Many initiatives are underway at CERN and in the wider particle physics community to design and produce medical supplies and equipment. These range from producing sanitiser gel, to developing full-scale ventilators for use in hospitals. Other initiatives at CERN are to use workshop facilities and 3D printers to produce personal protective equipment, such as masks, components to adapt commercially available masks for clinical use, and critical components for equipment such as ventilators.
At CERN an effort has been launched to develop a high quality, low cost ventilator to address the COVID crisis. The project is known as HEV, the High-Energy physics community Ventilator, and is led by physicists and engineers from the LHCb collaboration supported by many CERN departments. The project is being developed in close collaboration with the medical community.
The CERN against COVID-19 team has learned of several more projects initiated in the physics community to design and build ventilators. Among these, CERN has provided support to the Mechanical Ventilator Milano, MVM, project, spearheaded by the Global Argon Dark Matter (GADM) collaboration and involving physicists from around the world, and to the OpenBreath project, which aims to develop and produce a scalable low-cost lung ventilator.
The CERN Open Hardware License offers a publication route for some of these projects that allows the designs to reproduced wherever there is a need, and freely adapted to comply with local regulatory frameworks. For example, designs for 3D printed masks developed at CERN have been published under the CERN Open Hardware License. As for the ventilators, zero-cost licensing to suitable partners is being investigated as a potential route to industrialisation.
Computing and data analysis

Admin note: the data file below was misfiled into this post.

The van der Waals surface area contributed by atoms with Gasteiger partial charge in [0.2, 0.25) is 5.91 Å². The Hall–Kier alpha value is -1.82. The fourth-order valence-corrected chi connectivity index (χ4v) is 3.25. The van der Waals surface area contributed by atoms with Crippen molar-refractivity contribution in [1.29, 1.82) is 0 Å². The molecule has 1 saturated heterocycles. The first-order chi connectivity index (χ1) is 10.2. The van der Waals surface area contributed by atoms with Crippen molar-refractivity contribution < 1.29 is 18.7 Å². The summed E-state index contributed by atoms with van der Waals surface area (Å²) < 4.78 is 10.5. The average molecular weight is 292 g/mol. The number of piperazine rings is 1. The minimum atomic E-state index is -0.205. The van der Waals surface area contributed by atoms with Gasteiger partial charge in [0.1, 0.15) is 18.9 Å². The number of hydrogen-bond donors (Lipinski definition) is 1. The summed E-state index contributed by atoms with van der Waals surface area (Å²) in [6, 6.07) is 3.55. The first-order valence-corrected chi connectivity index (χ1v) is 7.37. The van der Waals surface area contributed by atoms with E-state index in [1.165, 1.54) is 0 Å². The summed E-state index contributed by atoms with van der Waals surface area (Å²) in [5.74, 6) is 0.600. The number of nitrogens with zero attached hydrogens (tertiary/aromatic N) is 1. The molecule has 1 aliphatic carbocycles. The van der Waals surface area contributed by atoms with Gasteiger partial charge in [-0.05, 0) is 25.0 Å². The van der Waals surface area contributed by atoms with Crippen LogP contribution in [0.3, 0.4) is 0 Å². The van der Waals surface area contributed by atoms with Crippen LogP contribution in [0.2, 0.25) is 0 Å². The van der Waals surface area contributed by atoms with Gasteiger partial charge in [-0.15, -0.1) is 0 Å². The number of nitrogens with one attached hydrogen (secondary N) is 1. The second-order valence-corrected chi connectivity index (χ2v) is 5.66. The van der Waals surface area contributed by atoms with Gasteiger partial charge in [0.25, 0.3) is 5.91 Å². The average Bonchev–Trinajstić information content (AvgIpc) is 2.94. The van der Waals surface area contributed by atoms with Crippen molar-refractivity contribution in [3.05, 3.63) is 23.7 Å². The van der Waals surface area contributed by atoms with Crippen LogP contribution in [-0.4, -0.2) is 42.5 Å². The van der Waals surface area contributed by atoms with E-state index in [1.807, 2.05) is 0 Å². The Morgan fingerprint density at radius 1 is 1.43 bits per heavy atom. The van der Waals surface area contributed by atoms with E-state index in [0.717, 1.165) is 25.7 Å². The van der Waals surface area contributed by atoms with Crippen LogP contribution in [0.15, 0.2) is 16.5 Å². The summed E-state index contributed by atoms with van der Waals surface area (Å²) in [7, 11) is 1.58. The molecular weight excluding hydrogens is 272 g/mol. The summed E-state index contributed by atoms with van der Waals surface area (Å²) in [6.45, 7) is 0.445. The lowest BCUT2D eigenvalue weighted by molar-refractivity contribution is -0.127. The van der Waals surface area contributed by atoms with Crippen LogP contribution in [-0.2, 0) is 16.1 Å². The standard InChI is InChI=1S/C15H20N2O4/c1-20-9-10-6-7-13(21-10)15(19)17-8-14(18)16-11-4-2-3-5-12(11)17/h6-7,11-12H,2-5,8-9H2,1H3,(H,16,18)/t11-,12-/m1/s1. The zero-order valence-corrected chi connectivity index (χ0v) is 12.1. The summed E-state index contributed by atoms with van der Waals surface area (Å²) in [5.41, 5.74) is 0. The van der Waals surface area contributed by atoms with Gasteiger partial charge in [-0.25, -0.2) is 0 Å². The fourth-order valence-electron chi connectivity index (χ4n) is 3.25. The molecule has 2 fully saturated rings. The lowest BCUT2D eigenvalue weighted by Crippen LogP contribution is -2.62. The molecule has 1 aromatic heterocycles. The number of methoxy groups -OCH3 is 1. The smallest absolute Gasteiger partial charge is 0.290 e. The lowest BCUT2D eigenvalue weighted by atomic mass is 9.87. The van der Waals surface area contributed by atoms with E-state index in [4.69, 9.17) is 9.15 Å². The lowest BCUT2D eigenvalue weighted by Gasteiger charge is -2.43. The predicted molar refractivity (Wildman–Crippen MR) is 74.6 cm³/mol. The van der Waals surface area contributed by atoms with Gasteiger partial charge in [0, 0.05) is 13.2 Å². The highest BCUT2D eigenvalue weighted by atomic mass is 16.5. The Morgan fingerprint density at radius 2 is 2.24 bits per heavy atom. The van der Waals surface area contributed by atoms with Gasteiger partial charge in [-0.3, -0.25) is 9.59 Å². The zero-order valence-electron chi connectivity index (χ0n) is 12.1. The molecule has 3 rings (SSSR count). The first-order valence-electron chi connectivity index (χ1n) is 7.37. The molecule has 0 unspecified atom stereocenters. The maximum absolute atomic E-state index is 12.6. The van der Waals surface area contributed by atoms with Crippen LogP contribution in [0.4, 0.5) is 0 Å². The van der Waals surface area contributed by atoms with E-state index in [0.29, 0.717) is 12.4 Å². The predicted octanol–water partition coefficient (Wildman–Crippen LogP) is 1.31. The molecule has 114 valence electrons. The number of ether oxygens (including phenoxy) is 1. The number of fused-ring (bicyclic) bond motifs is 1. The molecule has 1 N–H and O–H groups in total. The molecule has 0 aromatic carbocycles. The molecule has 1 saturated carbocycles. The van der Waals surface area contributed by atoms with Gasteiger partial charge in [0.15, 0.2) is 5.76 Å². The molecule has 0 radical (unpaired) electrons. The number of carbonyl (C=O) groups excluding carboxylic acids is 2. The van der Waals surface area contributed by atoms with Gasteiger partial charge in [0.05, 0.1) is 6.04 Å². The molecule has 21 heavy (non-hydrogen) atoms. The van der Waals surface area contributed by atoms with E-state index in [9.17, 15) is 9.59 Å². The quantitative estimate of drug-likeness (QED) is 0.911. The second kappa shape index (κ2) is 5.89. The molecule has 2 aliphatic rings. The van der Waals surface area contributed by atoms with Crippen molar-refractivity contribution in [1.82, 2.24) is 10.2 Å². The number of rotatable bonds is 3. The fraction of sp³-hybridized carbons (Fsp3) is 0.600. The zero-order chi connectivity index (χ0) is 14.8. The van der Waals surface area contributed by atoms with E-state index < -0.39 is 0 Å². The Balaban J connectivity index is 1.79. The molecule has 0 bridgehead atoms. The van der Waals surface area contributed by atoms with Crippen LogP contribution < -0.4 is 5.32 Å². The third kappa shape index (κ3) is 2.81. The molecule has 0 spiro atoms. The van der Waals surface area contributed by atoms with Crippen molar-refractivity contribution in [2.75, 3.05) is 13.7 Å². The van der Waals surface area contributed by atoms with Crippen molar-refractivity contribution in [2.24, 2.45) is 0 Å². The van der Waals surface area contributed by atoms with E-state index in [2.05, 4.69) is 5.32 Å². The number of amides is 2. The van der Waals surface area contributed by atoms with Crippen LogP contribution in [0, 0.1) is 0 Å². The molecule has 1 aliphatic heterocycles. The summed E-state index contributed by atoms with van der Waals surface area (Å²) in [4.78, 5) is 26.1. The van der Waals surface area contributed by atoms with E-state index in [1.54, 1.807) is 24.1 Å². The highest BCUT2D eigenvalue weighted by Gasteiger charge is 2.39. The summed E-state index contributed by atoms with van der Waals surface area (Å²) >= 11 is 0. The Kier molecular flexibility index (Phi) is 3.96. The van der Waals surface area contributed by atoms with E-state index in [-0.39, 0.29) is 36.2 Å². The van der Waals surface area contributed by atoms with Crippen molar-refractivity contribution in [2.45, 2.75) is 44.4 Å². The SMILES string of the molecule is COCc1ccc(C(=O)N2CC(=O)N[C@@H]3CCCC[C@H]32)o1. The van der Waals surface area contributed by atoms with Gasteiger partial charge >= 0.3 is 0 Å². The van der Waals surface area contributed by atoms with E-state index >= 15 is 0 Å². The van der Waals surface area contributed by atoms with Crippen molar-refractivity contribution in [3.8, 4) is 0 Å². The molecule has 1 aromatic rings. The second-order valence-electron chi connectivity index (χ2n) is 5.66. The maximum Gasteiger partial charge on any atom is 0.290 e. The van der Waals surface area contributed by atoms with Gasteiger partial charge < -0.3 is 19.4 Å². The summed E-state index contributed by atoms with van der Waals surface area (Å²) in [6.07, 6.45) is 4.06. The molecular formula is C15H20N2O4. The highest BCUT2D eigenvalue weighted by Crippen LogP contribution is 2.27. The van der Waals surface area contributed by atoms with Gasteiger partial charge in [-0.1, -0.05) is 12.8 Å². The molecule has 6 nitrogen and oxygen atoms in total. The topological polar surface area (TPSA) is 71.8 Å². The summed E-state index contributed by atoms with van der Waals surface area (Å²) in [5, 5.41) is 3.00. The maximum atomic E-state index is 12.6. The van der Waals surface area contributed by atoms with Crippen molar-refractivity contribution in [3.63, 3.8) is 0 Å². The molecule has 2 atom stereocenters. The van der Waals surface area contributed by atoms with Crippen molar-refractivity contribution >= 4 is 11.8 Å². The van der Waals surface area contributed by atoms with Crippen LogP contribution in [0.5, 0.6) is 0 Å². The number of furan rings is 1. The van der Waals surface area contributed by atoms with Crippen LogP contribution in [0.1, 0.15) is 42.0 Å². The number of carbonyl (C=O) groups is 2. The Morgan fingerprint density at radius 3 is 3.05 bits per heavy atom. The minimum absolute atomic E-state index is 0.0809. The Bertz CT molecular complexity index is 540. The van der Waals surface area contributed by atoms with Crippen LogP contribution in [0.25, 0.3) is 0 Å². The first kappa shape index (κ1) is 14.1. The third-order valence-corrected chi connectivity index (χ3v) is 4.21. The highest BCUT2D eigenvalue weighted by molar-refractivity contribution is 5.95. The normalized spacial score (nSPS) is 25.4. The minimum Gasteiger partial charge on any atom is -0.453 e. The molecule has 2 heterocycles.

CERN is the hub of a vast global computing resource, the Worldwide LHC Computing Grid, WLCG, and is also home to the CERN openlab collaboration with key players in the IT industry. This represents a considerable potential resource for fighting the pandemic, with potential applications ranging from the support of therapy and vaccine research, to the deployment of the data-sharing platform Zenodo, and epidemic modelling.
In all of these, CERN is in close contact with the medical community through, for example, the Organization’s collaboration agreement with the World Health Organization.
Other ways in which computing resources are being deployed include the support of a Swiss-government sponsored versusvirus hackathon on 3-5 April, and the deployment of tools for distance learning such as Open Up2U, coordinated by the GÉANT partnership of European national research and education networking (NREN) organisations.
Help to society
The first tangible contribution that CERN made to tackling the emergency in the local region was to make its emergency response teams available to support local ambulance services. This began over the weekend of 28 March. Since then, initiatives have been proposed by CERN personnel who can neither work from home nor on site to contribute to the local logistical effort by using CERN’s vehicle fleet to deliver supplies to those at risk, who need more than any to self-isolate.
CERN is also evaluating its stock of personal protective equipment with a view to donating items such as masks, producing sanitiser gel, and making Perspex barriers to protect those working in public service roles, such as the gendarmeries of the Pays de Gex.